Interesting as well was the portrayal of indigenous peoples, who were either shunned and harrassed in town, or coerced into serving military troops as mountain guides through Cordillera. Januario Galut is one of the named Tingguian Igorots who played a role in the story; he led the American 33rd Infantry Regiment which defeated del Pilar. And yet one has to understand –with so much discrimination from lowlanders, why should the Igorot be loyal to the revolutionary government?

There were hints of other historical goodies. In a parade celebrating del Pilar’s promotion, townspeople regaled themselves with a chorus (sabayang pagbigkas), a tradition that my grade school self never truly appreciated. I can see now why it could have been a source of entertainment in the time before radio and television.

Another historical fact: all around, us Filipinos failed at the art of warfare. We never thought to unite before it was too late; we never sent scouts ahead or people to read strategy books. We were experts in strategic incompetence. I am not sure anyone is surprised. I am not sure if we have changed.

The reality of then and the reality of now are painful. Apolinario Mabini’s words (played by Epy Quizon; he remains my favorite character) might as well be applied to today; it’s not like we’re reaping the benefits of a successful intellectual and cultural revolution at present.

To sum it up, the Revolution failed because it was badly led… he judged the worth of men not by their ability, character and patriotism but rather by their degree of friendship and kinship with him. Because he thus neglected the people, the people forsook him; and forsaken by the people, he was bound to fall like a waxen idol melting in the heat of adversity. God grant we do not forget such a terrible lesson, learnt at the cost of untold suffering.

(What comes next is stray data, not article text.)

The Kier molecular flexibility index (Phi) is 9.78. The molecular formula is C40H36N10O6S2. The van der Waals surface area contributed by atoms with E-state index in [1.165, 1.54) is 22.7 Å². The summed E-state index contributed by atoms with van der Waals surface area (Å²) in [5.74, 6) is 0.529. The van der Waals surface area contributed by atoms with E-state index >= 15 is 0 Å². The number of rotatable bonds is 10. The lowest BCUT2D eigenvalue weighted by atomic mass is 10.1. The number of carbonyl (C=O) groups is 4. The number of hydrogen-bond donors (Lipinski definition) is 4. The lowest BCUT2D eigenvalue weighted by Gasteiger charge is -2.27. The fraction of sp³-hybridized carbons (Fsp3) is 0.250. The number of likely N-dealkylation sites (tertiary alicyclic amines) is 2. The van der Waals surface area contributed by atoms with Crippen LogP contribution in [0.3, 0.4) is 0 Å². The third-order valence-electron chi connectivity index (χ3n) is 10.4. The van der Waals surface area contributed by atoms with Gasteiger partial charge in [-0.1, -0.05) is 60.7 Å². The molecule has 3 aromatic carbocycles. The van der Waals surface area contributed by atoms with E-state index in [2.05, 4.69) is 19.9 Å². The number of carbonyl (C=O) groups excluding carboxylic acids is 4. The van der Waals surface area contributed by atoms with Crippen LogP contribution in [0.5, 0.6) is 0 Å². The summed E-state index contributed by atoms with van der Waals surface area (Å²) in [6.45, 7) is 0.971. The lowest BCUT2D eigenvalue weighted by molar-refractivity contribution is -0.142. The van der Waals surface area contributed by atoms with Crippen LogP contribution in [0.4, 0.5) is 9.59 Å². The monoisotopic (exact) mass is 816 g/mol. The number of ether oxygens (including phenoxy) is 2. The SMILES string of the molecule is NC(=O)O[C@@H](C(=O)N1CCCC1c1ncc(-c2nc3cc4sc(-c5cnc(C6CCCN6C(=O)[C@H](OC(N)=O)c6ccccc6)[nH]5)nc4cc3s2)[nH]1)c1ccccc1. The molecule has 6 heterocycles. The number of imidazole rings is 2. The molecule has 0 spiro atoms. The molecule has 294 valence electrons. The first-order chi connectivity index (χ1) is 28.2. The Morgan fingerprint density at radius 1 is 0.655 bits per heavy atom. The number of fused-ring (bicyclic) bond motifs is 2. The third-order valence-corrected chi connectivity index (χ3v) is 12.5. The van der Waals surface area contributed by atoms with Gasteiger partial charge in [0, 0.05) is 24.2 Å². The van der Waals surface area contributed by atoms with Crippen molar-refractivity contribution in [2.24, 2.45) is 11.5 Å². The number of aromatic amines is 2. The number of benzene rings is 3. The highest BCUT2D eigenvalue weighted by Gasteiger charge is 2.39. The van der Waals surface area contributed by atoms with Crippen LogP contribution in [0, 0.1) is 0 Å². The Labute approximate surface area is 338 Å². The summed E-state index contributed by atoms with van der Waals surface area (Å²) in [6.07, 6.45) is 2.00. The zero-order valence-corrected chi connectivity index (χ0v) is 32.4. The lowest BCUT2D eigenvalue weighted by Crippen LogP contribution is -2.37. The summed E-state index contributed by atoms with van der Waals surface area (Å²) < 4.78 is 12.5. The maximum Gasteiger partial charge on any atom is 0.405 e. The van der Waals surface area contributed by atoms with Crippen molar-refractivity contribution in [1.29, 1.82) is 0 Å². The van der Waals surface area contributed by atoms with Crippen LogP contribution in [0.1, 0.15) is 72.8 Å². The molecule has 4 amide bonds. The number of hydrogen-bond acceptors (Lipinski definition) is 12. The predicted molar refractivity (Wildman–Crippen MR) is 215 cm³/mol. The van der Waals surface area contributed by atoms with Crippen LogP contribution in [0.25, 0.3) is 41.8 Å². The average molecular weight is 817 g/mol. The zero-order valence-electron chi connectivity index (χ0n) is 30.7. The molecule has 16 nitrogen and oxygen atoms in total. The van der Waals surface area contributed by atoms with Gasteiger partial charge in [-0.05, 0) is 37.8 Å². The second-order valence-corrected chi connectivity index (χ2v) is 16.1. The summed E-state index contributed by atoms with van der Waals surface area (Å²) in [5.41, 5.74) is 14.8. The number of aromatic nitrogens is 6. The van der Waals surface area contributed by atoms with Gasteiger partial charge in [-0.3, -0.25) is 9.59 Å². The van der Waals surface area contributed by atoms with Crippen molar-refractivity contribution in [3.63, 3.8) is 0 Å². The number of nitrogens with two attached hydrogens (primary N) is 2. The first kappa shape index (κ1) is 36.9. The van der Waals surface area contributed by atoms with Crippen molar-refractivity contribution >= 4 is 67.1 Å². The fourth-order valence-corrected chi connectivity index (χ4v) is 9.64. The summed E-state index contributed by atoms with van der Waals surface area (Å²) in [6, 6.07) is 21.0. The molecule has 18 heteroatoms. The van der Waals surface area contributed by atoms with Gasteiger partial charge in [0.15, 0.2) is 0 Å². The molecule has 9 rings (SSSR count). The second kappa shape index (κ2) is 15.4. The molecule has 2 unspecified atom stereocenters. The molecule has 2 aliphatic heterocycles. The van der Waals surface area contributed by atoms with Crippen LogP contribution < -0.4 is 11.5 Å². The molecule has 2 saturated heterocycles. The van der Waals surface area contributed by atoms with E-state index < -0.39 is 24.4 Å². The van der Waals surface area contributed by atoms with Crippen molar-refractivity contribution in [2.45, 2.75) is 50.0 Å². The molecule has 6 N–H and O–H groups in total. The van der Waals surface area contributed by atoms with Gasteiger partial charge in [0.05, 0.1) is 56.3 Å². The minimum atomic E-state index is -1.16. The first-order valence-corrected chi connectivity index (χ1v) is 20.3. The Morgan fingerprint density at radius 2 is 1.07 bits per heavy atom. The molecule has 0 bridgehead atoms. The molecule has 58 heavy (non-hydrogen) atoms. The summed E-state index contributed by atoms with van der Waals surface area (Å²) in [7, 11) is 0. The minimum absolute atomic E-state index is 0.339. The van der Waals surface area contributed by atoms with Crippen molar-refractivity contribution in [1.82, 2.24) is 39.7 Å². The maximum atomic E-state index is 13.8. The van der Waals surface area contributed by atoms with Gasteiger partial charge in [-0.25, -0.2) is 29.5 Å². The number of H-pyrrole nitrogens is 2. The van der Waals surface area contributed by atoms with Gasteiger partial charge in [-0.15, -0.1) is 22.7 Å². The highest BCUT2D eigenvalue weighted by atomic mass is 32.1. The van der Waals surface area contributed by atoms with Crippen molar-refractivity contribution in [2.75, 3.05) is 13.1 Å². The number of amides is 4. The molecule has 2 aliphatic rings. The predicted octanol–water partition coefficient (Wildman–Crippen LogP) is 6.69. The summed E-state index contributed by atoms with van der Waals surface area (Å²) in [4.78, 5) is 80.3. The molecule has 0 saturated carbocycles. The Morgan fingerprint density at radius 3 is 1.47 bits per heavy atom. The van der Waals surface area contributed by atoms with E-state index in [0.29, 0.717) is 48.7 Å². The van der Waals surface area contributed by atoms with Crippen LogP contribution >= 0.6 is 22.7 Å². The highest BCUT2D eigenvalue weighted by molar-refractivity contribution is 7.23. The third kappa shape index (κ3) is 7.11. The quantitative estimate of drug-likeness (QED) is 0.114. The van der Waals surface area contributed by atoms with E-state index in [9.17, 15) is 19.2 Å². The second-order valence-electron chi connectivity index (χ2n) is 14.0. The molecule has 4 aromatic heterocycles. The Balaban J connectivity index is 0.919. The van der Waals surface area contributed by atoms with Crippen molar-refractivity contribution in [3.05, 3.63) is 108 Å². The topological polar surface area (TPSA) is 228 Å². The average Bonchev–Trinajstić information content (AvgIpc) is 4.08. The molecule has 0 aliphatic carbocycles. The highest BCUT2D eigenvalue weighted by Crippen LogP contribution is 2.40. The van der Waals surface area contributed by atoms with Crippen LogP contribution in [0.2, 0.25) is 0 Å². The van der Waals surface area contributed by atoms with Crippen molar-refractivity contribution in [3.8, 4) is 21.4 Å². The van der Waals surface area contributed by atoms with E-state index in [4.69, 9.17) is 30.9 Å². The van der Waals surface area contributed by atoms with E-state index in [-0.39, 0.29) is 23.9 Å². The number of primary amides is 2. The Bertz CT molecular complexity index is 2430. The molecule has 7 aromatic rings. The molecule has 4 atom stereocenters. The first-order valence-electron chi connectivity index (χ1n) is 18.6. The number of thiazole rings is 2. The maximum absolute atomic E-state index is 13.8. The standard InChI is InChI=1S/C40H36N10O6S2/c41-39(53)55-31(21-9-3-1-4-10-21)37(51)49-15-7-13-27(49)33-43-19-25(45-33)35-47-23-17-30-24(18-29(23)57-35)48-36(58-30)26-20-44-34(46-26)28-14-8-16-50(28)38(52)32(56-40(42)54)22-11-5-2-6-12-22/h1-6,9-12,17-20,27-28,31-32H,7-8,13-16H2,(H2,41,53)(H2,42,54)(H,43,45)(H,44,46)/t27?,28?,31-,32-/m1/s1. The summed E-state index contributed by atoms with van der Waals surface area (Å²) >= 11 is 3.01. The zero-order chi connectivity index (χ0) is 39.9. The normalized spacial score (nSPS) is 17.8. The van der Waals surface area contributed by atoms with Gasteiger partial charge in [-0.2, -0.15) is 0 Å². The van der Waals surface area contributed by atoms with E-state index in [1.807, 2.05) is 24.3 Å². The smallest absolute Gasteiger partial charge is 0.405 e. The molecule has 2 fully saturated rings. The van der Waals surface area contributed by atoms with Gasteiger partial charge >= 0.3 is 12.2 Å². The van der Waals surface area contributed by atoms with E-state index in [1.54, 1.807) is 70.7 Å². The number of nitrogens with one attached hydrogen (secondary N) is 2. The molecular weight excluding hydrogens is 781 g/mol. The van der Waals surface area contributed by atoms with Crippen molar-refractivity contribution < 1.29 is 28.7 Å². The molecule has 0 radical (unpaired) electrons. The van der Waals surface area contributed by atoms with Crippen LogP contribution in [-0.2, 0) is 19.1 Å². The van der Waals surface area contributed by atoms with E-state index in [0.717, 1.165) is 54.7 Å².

For the Next Generation

I sincerely believe that there is a rich and important space for mainstream historical productions in our country. There are so many stories left untold. I can only imagine how much more invested I would have been in Philippine history class if the materials were as entrancing as Goyo. Critical assessments of history, both far and recent, are sorely lacking.

Through well-written and well-directed films, heroes come to life. They become people whose sacrifice becomes worth honoring. Our current clash of ideals, with thousands dead and millions impoverised, may not be waged in physical battlefields.

Nevertheless, learning to think critically and to look at the past are integral to any noble cause. As the film suggests –even if there are no heroes to look up to for guidance, we can always look to learn from their mistakes.

(Aguinaldo, who was haunted throughout the film by veiled accusations over Luna’s death, lived to a ripe old age. How history repeats itself!)

I only fear to fall in the trap of pinning our hopes onto future generations. Clearly, that does not work. As General Alejandrino says in the movie,

“Isang henerasyon ng duwag at sinungalin ang nakaangkas sa laban na ito. Umaasa na lang ako sa susunod na henerasyon.”

Trans. The outcome of this struggle rides on a generation of cowards and liars. I place my hopes on the next generation.

Congratulations to the production team for this masterful film. Please do support it!


I’m still trying to process this movie (maybe I’ll watch it again this week???) but here are all my thoughts on it so far. I can’t believe I haven’t posted in two months. I’ll be back to blogging regularly soon! #MedicalSchool